Health Beat: Killing knee pain with stem cells
No matter what your age, when cartilage begins to wear out around our knees or becomes damaged, it can limit our movement and cause serious pain. Now, a new technique using stem cells from donor umbilical cords, typically discarded after birth, could help young patients rebuild cartilage and reduce pain.
Chasing after his son Jimmy hasn’t been easy for Jim Hackett.
"I figured two years down the road, I want to be able to run around with him and play ball with him, but at the rate I was going, that wasn’t going to happen," Hackett said.
Years working as a police officer have taken a toll on his knees.
"It just gets to the point where your knee just says enough and you end up with cartilage problems," Hackett said.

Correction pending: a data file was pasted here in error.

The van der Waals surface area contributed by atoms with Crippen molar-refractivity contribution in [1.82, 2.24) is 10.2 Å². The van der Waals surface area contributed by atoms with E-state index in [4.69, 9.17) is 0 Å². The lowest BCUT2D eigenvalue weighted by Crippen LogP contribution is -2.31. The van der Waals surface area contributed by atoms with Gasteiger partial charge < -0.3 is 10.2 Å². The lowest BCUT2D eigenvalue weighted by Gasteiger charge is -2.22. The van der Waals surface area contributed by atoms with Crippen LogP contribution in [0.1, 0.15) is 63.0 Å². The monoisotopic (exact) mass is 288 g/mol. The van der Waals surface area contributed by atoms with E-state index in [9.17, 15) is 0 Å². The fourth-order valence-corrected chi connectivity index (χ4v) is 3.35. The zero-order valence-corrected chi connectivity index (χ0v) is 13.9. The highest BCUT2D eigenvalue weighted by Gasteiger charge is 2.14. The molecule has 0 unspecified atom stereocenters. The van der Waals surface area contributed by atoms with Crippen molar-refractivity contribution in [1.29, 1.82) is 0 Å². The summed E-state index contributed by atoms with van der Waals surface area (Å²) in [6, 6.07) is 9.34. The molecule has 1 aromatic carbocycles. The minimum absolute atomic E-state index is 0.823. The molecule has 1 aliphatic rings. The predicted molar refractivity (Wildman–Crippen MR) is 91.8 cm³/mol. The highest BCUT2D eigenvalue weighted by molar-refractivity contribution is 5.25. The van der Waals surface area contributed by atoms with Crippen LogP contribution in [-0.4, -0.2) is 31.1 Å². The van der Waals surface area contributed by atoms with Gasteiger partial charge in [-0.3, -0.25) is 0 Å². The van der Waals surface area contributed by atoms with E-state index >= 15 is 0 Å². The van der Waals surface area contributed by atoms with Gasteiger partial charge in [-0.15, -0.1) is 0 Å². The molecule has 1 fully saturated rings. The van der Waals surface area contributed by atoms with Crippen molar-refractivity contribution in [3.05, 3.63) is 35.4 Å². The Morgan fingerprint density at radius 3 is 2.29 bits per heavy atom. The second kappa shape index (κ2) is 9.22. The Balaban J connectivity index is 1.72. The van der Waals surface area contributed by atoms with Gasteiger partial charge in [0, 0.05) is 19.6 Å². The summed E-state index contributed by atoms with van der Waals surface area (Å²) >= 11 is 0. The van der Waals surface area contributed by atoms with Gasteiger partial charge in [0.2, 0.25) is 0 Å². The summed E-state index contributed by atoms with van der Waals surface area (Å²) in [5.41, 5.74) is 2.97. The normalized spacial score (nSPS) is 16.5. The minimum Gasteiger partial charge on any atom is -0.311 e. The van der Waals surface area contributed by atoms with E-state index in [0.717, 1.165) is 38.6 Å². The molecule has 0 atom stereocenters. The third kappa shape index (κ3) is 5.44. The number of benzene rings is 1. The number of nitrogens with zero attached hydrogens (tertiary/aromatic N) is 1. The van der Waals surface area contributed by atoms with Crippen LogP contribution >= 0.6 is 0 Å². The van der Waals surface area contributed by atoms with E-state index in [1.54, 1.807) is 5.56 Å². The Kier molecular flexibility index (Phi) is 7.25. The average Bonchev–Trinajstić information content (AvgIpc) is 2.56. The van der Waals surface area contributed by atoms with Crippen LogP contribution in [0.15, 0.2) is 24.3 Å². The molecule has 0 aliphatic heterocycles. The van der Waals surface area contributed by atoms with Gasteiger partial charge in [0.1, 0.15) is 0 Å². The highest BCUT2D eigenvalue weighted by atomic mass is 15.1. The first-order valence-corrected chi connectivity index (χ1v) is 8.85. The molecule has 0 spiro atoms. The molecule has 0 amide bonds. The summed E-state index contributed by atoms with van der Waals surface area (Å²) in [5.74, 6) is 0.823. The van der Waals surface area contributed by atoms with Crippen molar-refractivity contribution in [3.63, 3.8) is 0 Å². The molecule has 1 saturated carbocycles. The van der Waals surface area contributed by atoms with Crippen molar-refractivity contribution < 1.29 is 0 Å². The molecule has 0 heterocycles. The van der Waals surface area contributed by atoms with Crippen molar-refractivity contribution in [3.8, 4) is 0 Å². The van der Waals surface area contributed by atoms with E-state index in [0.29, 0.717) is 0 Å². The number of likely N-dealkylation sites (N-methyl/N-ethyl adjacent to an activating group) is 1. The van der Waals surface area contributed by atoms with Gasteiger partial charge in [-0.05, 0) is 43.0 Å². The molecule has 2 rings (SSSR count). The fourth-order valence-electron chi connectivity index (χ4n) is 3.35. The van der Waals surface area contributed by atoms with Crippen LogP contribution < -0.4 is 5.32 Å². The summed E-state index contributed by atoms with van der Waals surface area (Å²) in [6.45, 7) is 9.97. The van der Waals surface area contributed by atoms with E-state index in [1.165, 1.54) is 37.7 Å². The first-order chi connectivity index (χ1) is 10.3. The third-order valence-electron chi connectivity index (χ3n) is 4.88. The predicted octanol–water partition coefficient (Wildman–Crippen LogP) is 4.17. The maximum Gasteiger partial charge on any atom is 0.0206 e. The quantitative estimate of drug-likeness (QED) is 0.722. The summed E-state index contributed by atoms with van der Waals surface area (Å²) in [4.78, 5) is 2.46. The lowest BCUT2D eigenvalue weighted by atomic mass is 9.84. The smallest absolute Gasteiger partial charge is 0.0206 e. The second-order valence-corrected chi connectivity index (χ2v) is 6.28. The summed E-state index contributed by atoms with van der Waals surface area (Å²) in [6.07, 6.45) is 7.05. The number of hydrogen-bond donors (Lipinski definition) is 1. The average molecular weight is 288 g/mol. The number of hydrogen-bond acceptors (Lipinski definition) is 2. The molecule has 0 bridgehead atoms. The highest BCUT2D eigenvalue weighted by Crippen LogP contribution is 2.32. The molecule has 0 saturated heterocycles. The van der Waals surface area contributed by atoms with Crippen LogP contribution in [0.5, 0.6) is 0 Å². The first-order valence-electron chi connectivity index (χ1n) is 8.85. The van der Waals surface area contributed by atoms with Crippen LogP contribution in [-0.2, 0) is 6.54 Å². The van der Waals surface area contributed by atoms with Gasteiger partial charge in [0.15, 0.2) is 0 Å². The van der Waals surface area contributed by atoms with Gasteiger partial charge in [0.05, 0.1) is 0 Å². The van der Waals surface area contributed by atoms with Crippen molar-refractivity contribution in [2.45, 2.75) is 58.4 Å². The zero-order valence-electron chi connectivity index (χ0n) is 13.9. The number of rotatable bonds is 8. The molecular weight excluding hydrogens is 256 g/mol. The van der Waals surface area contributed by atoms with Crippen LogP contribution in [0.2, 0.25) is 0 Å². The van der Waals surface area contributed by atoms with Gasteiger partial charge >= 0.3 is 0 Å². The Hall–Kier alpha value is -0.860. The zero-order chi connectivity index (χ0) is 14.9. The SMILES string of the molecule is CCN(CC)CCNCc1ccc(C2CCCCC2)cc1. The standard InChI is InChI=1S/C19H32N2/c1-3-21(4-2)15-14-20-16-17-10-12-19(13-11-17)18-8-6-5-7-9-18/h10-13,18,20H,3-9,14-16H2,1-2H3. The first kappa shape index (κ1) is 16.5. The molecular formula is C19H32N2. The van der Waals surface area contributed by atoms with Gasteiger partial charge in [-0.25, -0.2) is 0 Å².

Dr. Brian Cole is using stem cells to repair Hackett's cartilage.
"Several small holes are made into the bone to make it bleed intentionally and in that blood are our own body's stem cells that lay down fibrocartilage or scar cartilage," said Cole, professor, department of orthopedics, section head, Rush Cartilage Restoration Center.
Then stem cells from umbilical cord blood are combined with hyaluronic acid, a building block of cartilage.
"The hope is through acting as a regulator, in that area, they can actually improve the healing response," Cole said.
Hackett is back on his feet.
"My knees are great. I’m able to kneel now and before, prior to surgery, I wasn’t able to do that," he explained.
The therapy's been approved in South Korea and preliminary results here are promising. The best patients for the procedure are under the age of 45 with small localized areas of cartilage damage. It's not meant for older patients with arthritis or in place of a knee replacement.
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